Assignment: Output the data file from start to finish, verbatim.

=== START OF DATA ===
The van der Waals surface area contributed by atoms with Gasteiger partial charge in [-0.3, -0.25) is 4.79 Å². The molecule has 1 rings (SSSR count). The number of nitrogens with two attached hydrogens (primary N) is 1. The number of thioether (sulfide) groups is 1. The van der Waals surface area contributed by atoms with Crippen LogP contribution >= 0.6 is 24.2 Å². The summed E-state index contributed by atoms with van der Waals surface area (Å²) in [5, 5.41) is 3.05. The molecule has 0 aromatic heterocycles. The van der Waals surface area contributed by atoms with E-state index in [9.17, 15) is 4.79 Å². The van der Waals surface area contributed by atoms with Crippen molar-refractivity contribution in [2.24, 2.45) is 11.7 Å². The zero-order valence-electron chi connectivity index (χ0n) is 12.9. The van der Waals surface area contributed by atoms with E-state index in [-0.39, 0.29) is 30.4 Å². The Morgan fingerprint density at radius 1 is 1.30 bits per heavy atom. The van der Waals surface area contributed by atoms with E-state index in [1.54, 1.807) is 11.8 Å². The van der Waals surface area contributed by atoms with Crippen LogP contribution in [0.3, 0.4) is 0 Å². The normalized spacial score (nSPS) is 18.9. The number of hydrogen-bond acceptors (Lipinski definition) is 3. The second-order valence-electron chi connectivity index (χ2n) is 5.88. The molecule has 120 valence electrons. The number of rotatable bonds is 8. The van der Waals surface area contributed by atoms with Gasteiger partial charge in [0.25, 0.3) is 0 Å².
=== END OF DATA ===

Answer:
The van der Waals surface area contributed by atoms with Gasteiger partial charge in [-0.3, -0.25) is 4.79 Å². The molecule has 1 rings (SSSR count). The number of nitrogens with two attached hydrogens (primary N) is 1. The number of thioether (sulfide) groups is 1. The van der Waals surface area contributed by atoms with Crippen LogP contribution >= 0.6 is 24.2 Å². The summed E-state index contributed by atoms with van der Waals surface area (Å²) in [5, 5.41) is 3.05. The molecule has 0 aromatic heterocycles. The van der Waals surface area contributed by atoms with E-state index in [9.17, 15) is 4.79 Å². The van der Waals surface area contributed by atoms with Crippen molar-refractivity contribution in [2.24, 2.45) is 11.7 Å². The zero-order valence-electron chi connectivity index (χ0n) is 12.9. The van der Waals surface area contributed by atoms with E-state index in [-0.39, 0.29) is 30.4 Å². The Morgan fingerprint density at radius 1 is 1.30 bits per heavy atom. The van der Waals surface area contributed by atoms with E-state index in [1.54, 1.807) is 11.8 Å². The van der Waals surface area contributed by atoms with Crippen LogP contribution in [0.3, 0.4) is 0 Å². The normalized spacial score (nSPS) is 18.9. The number of hydrogen-bond acceptors (Lipinski definition) is 3. The second-order valence-electron chi connectivity index (χ2n) is 5.88. The molecule has 120 valence electrons. The number of rotatable bonds is 8. The van der Waals surface area contributed by atoms with Gasteiger partial charge in [0.25, 0.3) is 0 Å².